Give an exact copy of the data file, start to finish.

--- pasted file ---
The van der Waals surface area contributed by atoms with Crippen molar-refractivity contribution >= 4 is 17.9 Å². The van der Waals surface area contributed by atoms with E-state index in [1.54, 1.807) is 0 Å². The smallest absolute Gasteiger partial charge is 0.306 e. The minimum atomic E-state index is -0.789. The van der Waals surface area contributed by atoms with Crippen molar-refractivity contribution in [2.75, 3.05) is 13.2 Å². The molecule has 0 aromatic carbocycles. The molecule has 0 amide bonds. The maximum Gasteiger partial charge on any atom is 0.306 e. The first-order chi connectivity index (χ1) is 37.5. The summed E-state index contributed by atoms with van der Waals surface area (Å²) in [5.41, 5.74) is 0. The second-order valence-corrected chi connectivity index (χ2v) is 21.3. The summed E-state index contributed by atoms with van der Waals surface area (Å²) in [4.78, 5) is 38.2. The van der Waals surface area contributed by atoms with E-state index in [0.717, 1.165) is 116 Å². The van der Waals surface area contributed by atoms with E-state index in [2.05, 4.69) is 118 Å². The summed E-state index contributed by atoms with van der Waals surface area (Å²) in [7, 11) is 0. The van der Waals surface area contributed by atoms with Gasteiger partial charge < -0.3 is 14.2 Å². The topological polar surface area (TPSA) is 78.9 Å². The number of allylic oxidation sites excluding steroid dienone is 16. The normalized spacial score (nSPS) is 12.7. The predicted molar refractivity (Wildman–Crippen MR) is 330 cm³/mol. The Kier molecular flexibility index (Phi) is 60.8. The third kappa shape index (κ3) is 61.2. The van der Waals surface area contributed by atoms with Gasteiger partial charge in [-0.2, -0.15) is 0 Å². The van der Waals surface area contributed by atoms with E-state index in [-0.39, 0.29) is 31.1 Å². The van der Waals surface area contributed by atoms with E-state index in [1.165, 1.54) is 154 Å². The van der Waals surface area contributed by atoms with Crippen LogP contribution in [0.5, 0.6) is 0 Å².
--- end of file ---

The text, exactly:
The van der Waals surface area contributed by atoms with Crippen molar-refractivity contribution >= 4 is 17.9 Å². The van der Waals surface area contributed by atoms with E-state index in [1.54, 1.807) is 0 Å². The smallest absolute Gasteiger partial charge is 0.306 e. The minimum atomic E-state index is -0.789. The van der Waals surface area contributed by atoms with Crippen molar-refractivity contribution in [2.75, 3.05) is 13.2 Å². The molecule has 0 aromatic carbocycles. The molecule has 0 amide bonds. The maximum Gasteiger partial charge on any atom is 0.306 e. The first-order chi connectivity index (χ1) is 37.5. The summed E-state index contributed by atoms with van der Waals surface area (Å²) in [5.41, 5.74) is 0. The second-order valence-corrected chi connectivity index (χ2v) is 21.3. The summed E-state index contributed by atoms with van der Waals surface area (Å²) in [4.78, 5) is 38.2. The van der Waals surface area contributed by atoms with E-state index in [0.717, 1.165) is 116 Å². The van der Waals surface area contributed by atoms with E-state index in [2.05, 4.69) is 118 Å². The summed E-state index contributed by atoms with van der Waals surface area (Å²) in [7, 11) is 0. The van der Waals surface area contributed by atoms with Gasteiger partial charge < -0.3 is 14.2 Å². The topological polar surface area (TPSA) is 78.9 Å². The number of allylic oxidation sites excluding steroid dienone is 16. The normalized spacial score (nSPS) is 12.7. The predicted molar refractivity (Wildman–Crippen MR) is 330 cm³/mol. The Kier molecular flexibility index (Phi) is 60.8. The third kappa shape index (κ3) is 61.2. The van der Waals surface area contributed by atoms with Gasteiger partial charge in [-0.2, -0.15) is 0 Å². The van der Waals surface area contributed by atoms with E-state index in [-0.39, 0.29) is 31.1 Å². The van der Waals surface area contributed by atoms with E-state index in [1.165, 1.54) is 154 Å². The van der Waals surface area contributed by atoms with Crippen LogP contribution in [0.5, 0.6) is 0 Å².